Which is why he then had the original data disc hawked around the media until someone was prepared to cough up for it. This servant of public interest held onto the information, keeping the cleansing sunshine away from the festering boil of data until £110,000 was forthcoming - although it is my understanding that a larger sum was originally sought.
Meanwhile the MPs were being well paid and claiming a fortune on their expenses, yet what have they done for us in the last 10 years? That was why I leaked the information: because the British public deserves better.
And here is the kicker. This public servant is bothered about the Labour government - why else would he make the statement about the past ten years? He knew that this information was going to prove most damaging to the government of the day, regardless of the colour of the politics of the offending MPs. And, incidentally, if the story is true, then enough information has been given out to ensure that the source can be identified - and that person isn't protected by legislation on whistle-blowing either.

I'm disappointed that our parliamentary system has been dragged through the mud, but the MPs have only themselves to blame for it - although I do think the Telegraph has made a few mountains out some relatively puny molehills on a few occasions. This information should have been released and those involved deserve everything they get, but for the source to claim that this was solely about the public good and getting better kit for soldiers, when it seems that a key aim was milking the information for a large pile of cash and party political gain makes the leaker guilty of the same hypocritical cant as some of the MPs involved.

Nobody comes out of this looking good.

Tuesday, September 22, 2009

Down, down, deeper and down

And so the pit of debt deepens.

So far, the Council have admitted that the forecast overspend is currently running at some £26 million - which is only a verbal report on the situation up until the end of July. As that was over £6 million worse than at the end of May, continued progress in that vein would suggest that at the half year point, the shortfall should be somewhere over £32 million. The major problem is that the £42 million of 'efficiency savings' upon which this year's budget was predicated has failed to be delivered in anything like the expected amount. In fact, around £30 million of those savings look like they'll miss the boat for 2009/10. Cllr Alden, a man well versed in the control of public funds - although as a tax specialist, he tends to try to find ways of minimising what the government can extract from the wealthy - wanted to sue the vastly overpaid consultants who are supposed to be locating and delivering these savings.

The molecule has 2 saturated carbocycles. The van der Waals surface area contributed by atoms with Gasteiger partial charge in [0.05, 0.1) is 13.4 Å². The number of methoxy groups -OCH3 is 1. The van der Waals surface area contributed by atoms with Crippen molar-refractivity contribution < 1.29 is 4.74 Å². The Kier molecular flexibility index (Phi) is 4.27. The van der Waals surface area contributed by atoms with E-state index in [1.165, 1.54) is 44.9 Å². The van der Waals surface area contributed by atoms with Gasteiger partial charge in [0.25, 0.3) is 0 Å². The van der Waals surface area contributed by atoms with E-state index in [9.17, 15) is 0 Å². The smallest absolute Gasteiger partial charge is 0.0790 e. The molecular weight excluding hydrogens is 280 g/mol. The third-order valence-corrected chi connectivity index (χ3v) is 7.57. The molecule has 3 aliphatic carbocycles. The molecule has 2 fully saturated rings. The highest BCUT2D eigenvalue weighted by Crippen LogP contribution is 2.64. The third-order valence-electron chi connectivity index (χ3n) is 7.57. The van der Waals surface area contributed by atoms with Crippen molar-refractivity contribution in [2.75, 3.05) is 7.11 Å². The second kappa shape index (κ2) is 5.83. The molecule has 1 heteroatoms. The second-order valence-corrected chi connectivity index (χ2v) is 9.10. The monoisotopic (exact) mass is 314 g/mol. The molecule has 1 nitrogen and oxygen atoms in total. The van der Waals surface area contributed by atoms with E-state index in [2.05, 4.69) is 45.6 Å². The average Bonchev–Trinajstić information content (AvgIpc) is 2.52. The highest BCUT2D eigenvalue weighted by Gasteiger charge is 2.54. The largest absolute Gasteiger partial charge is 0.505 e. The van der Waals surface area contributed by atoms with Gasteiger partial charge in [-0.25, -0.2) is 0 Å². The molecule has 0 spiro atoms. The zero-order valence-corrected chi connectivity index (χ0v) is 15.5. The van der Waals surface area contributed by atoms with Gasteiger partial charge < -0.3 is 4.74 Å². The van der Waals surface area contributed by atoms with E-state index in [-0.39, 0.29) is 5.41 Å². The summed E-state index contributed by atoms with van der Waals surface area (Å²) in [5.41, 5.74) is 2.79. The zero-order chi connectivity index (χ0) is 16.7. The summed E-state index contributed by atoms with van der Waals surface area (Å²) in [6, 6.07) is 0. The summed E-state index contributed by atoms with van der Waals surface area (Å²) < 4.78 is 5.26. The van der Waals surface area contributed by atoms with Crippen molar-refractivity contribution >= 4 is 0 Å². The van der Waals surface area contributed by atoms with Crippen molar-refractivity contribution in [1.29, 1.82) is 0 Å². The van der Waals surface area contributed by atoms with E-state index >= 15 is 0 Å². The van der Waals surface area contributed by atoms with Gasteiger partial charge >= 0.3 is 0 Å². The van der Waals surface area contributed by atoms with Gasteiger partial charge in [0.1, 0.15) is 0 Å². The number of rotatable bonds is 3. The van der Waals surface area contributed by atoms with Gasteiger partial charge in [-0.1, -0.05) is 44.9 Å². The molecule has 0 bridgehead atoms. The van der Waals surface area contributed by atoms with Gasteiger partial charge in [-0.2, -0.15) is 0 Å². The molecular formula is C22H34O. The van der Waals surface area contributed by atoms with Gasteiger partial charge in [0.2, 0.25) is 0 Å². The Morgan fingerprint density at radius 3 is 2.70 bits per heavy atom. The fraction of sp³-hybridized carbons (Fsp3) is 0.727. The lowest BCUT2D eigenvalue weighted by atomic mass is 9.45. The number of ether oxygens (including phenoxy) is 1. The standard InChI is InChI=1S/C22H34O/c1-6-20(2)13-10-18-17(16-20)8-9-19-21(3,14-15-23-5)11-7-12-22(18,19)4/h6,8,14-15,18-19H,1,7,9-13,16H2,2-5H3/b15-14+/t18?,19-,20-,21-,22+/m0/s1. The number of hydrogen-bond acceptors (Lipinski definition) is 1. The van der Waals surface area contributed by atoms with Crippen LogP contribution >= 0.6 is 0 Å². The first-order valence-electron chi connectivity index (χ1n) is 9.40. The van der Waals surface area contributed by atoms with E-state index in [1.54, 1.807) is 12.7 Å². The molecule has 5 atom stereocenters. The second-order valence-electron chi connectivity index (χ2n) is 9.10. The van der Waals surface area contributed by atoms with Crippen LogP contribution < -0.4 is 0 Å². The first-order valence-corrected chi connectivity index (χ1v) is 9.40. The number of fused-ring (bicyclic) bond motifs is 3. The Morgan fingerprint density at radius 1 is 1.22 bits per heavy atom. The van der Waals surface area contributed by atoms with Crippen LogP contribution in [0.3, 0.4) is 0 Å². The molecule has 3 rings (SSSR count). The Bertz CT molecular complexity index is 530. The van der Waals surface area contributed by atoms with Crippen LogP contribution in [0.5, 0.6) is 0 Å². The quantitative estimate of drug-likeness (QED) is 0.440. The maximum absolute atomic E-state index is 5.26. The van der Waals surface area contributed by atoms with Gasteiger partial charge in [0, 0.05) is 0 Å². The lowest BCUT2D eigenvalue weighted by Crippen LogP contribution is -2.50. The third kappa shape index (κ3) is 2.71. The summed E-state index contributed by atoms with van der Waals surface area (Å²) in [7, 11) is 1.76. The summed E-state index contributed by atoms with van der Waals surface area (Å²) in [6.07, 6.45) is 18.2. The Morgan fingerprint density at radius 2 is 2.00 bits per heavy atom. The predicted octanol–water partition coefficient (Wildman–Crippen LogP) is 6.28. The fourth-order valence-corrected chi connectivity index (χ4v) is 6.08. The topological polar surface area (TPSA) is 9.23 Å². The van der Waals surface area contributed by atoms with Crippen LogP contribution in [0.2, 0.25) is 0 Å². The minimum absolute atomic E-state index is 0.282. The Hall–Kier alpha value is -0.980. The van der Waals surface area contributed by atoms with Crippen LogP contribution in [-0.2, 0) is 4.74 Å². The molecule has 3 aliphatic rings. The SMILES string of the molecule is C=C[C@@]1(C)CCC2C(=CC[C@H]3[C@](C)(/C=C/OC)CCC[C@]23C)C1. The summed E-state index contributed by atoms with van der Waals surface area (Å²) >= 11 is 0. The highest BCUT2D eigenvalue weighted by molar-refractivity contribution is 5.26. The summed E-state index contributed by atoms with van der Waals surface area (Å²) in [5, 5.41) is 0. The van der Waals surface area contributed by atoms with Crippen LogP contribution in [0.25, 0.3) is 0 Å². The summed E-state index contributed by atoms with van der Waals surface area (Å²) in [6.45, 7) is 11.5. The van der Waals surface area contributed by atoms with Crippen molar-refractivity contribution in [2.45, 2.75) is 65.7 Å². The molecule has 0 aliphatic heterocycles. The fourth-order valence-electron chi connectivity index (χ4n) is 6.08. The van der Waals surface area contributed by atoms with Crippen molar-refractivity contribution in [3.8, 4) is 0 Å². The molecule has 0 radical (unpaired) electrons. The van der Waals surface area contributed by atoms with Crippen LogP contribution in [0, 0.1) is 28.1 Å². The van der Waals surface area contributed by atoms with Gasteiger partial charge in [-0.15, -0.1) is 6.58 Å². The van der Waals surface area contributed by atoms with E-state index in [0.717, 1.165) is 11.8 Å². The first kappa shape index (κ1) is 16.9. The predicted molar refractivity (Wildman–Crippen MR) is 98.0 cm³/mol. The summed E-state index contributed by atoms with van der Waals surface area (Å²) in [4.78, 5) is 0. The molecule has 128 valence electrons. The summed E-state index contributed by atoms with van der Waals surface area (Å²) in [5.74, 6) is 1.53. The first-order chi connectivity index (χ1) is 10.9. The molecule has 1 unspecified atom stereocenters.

What is even more peculiar is that the new Voyager system was supposed to allow instant access to the current state of the accounts, but the only figures made available to the councillors date from July. Even more oddly, there isn't anything on the agenda for the next Cabinet meeting on Monday, when you would think that this would be high profile, especially as the whole 'prudential borrowing' scam appears to be reaching the end of the line of credit.

Now, either Voyager isn't working as promised or somebody isn't telling the whole truth. Either way, things look gloomy.

So, how do you think that the council proposes to resolve this shortfall?

A - Sacking the senior management team who have so evidently failed to deliver

B - Dumping Crapita and the overpaid consultants

C - Make long-serving, loyal workers redundant and cut services to Birmingham residents

Anyone prepared to bet on A or B being the preferred option?

Thought not.

Tory Cllr James Hutchings told The Stirrer that
Obviously certain jobs will be lost but the aim is to improve services. That is more important that cost savings.

But don't worry, council serfs, the management and elected members will share your pain. They will forgo their biscuits at meetings. Always leading from the front, our brave lads.

"Nobody told us"

You would think that perhaps the Lib Dem front bench would be most riled about abandoning plans to scrap tuition fees or perhaps imposing the costs of means testing on the child benefit system.

But no, they were more concerned about the 'mansions' tax,' which was described as 'complete codswallop' by an unnamed MP. It appears that Julia Goldsworthy, the spokeswoman for communities and local government - who would be expected to be at the centre of any such policy discussion - only found about the policy when it was announced on the Today programme. So much for the praise that she and other leading Lib Dem women got from the platform yesterday by Cleggy. She wasn't alone - other spokespeople have been annoyed at having new policies dumped entirely unannounced on their doorsteps. Apparently, Vince has had this tax idea up his sleeve for years, but has never had backing for it, until the moment that Clegg couldn't think of anything to grab the headlines and told him to go for it.